Key Red Flags to Tackle During The Franchise Due Diligence Process
During due diligence, as you are assessing franchises, it’s paramount to acknowledge and address red flags. Below is a discussion of some of the predominant warning signs that should cause you to conduct a deeper and more thorough due diligence into particular areas of a franchise to assess the actual risk.
There are a number of issues that can arise from Item 19, the financial representation portion of a Franchise Disclosure Document (FDD), and Item 7, the estimate of the initial investment range.
1. Item 19 Issues
Item 19 is the section of the FDD where franchisors must disclose their financial performance representations. First, there may be no financial disclosure or it may be so vague as to possess no value. There are several reasonable explanations for this, such as how the brand structures royalties and does not track financial performance. However, it is important to understand why there is no financial performance and to dig more deeply as you’re doing validation calls. You must confirm that your financial expectations can be met.
Secondly, the financials, as expressed in Item 19, may exhibit low revenue or income performance relative to your expectations. It is here where you want to gain some clarity and access the risk. Address concerns with both the franchisor and franchisees to learn why the numbers are low. There are several fabulous brands whose numbers are low because they either have franchisees with less tenure than others or their model has evolved and is more effective than it has been historically. It is important that you explore the why.
Newer franchisors will often rely only on corporate locations for their Item 19 financials. They do this because they do not have any existing franchise locations that are reporting. However, in my experience, corporate locations almost always outperform franchise locations, often significantly. Therefore, you will want to dig in deeply and truly understand whether or not you will be able to duplicate the performance of the corporate location.
2. Item 7 Issues
Item 7 of the FDD requires franchisors to estimate the initial investment. When you are exploring a brand whose estimated initial investment is significantly less than its peers and your expectations, it is important to validate those numbers with franchisees. In my experience, brands that have Item 7 that appears low often have franchisees who spend much more than the higher end of their Item 7. In other words, Item 7 may be low and your actual cost may be much higher. This is particularly true in new franchises where the only locations are corporate, and therefore the actual cost of entry can’t be accurately validated. Be careful!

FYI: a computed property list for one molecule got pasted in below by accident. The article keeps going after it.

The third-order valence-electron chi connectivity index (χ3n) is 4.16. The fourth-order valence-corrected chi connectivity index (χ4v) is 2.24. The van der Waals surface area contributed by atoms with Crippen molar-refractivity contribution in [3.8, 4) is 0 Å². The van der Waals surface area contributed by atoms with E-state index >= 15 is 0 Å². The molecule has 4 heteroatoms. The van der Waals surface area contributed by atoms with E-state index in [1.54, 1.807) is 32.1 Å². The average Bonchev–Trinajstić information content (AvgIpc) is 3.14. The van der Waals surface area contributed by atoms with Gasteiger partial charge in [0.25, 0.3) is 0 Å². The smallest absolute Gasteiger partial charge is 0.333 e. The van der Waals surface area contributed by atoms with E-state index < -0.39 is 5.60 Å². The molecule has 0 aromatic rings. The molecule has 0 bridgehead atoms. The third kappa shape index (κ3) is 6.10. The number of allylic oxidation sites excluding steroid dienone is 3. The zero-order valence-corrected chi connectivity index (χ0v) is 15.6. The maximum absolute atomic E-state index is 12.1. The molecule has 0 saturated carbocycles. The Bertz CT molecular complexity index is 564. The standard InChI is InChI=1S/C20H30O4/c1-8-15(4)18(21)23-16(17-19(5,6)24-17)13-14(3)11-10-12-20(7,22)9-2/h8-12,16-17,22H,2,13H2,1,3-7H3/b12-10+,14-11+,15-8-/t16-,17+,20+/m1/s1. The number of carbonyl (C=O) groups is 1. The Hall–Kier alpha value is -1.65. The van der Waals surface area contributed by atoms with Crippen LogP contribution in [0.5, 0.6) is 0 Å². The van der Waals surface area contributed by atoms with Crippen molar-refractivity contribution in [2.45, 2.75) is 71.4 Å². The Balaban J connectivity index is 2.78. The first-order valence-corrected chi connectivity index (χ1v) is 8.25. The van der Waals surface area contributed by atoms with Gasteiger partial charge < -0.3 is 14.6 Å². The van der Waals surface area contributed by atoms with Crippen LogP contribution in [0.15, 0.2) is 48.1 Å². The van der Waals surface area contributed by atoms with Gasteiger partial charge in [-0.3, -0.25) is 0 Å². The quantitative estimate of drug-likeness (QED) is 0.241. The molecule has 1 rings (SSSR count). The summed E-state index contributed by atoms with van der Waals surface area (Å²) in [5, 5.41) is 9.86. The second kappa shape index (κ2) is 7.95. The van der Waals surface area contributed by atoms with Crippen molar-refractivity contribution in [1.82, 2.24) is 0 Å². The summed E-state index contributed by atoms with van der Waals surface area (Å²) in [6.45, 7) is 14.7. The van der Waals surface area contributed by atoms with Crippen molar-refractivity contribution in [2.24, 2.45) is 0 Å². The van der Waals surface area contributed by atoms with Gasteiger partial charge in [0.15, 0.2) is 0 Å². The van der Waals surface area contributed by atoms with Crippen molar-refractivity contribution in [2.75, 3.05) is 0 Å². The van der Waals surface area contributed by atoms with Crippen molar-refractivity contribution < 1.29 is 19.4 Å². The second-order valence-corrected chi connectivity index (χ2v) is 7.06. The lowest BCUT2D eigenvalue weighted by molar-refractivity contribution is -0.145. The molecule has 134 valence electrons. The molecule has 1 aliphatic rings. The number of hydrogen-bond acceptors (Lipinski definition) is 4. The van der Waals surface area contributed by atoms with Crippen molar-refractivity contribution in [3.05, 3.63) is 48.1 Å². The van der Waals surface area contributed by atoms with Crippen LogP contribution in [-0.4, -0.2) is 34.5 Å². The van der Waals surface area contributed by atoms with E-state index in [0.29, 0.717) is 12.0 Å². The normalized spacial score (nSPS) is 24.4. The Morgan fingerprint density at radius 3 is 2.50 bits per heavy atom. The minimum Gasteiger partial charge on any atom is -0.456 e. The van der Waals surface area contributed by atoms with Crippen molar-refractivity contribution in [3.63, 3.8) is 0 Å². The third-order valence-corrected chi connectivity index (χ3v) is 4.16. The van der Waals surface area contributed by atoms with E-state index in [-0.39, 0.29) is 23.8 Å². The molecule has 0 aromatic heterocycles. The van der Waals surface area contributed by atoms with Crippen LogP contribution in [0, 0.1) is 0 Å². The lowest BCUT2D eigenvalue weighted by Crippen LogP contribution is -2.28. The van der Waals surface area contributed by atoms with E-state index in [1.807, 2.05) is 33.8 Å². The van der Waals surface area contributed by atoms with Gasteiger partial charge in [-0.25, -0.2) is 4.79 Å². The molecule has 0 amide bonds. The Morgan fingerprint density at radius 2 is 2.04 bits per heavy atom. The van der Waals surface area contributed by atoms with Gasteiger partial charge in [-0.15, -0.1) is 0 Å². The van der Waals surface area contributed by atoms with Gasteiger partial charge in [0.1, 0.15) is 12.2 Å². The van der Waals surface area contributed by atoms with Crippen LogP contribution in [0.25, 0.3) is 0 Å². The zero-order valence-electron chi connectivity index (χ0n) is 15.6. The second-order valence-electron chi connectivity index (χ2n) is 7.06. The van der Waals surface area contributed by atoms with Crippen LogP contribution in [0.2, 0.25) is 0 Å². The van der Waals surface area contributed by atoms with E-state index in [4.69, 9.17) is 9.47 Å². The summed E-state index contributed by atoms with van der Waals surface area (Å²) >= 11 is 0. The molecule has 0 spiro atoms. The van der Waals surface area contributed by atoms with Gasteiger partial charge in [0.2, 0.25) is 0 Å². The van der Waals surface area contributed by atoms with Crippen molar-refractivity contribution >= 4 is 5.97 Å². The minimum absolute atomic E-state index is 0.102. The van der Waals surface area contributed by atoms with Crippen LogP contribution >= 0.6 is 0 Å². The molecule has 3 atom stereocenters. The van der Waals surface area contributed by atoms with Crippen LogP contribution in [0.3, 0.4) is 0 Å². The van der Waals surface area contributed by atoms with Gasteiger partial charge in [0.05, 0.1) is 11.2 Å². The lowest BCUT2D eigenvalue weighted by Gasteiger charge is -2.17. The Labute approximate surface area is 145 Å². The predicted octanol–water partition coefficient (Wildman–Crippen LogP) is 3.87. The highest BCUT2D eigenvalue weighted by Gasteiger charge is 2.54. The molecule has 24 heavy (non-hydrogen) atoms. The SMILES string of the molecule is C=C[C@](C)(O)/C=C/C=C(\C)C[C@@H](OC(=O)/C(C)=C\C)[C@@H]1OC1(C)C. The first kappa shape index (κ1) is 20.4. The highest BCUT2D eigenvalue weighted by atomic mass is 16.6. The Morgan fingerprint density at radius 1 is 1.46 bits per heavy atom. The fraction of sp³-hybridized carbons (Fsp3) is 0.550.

3. Emerging Brands
Emerging brands often provide great opportunities but are riskier than their established competitors. First, they lack true validation, so you will not necessarily receive valuable feedback about the brand from franchisees. With emerging brands, most of the franchisees are new to the system and cannot provide much guidance. In addition, emerging brands rarely have a turnkey business model that many expect in a franchise. Accordingly, it is important to delve deeply into the model and verify the brand can support you in the manner you require and expect.
4. Sold-to-Open Ratio
Franchise brands can be hot and grow rapidly. While this may at first blush seem like a positive, it is bad when the brand is unable to launch and support its existing and new franchisees appropriately. Begin by comparing the number of units sold to the number opened. If there is a significant discrepancy, seek guidance from the franchisor on how they plan to open locations. Gain assurances that yours will open in an appropriate time frame. It is easier to sell franchises than to open them and you don’t want to be whipsawed in a brand that cannot open the units it sells.
5. Franchisee Needs To Fill The Sales Funnel
Generally, there is greater risk in franchises that rely on proactive franchisee sales outreach. This makes sense because not everybody is a sales hunter. Anytime I present my clients with a brand that requires the franchisees to fill the top of the sales funnel, I am very clear in explaining the added volatility of such models. Understand what is expected of you and be exceedingly comfortable and honest about your ability to execute.
These are some of the warning signs that need to be addressed during franchise due diligence. To be clear, none of these points are reasons not to join a franchise. However, they are reasons to dig more deeply during the due diligence process. Happy franchising!